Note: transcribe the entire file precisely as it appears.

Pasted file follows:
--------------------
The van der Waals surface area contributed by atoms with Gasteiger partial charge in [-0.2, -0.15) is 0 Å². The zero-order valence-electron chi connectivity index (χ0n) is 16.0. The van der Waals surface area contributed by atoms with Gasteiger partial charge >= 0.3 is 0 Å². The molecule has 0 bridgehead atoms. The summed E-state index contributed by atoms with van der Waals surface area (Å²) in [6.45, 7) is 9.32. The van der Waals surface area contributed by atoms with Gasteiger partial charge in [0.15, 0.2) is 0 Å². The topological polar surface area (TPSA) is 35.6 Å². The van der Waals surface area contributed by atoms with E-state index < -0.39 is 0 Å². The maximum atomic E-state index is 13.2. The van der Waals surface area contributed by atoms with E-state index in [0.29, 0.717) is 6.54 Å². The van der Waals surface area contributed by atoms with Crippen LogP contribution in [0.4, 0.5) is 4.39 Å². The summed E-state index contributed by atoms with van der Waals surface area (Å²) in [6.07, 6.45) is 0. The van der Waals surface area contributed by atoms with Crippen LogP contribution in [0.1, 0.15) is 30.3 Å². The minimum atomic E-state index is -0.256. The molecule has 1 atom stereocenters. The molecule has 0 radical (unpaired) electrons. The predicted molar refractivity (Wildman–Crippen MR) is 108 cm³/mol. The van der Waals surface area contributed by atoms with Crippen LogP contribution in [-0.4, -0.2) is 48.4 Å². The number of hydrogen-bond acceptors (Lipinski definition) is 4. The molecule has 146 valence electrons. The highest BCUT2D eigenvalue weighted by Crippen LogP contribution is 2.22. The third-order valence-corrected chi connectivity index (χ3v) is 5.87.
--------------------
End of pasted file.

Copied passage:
The van der Waals surface area contributed by atoms with Gasteiger partial charge in [-0.2, -0.15) is 0 Å². The zero-order valence-electron chi connectivity index (χ0n) is 16.0. The van der Waals surface area contributed by atoms with Gasteiger partial charge >= 0.3 is 0 Å². The molecule has 0 bridgehead atoms. The summed E-state index contributed by atoms with van der Waals surface area (Å²) in [6.45, 7) is 9.32. The van der Waals surface area contributed by atoms with Gasteiger partial charge in [0.15, 0.2) is 0 Å². The topological polar surface area (TPSA) is 35.6 Å². The van der Waals surface area contributed by atoms with E-state index < -0.39 is 0 Å². The maximum atomic E-state index is 13.2. The van der Waals surface area contributed by atoms with E-state index in [0.29, 0.717) is 6.54 Å². The van der Waals surface area contributed by atoms with Crippen LogP contribution in [0.4, 0.5) is 4.39 Å². The summed E-state index contributed by atoms with van der Waals surface area (Å²) in [6.07, 6.45) is 0. The van der Waals surface area contributed by atoms with Crippen LogP contribution in [0.1, 0.15) is 30.3 Å². The minimum atomic E-state index is -0.256. The molecule has 1 atom stereocenters. The molecule has 0 radical (unpaired) electrons. The predicted molar refractivity (Wildman–Crippen MR) is 108 cm³/mol. The van der Waals surface area contributed by atoms with Crippen LogP contribution in [-0.4, -0.2) is 48.4 Å². The number of hydrogen-bond acceptors (Lipinski definition) is 4. The molecule has 146 valence electrons. The highest BCUT2D eigenvalue weighted by Crippen LogP contribution is 2.22. The third-order valence-corrected chi connectivity index (χ3v) is 5.87.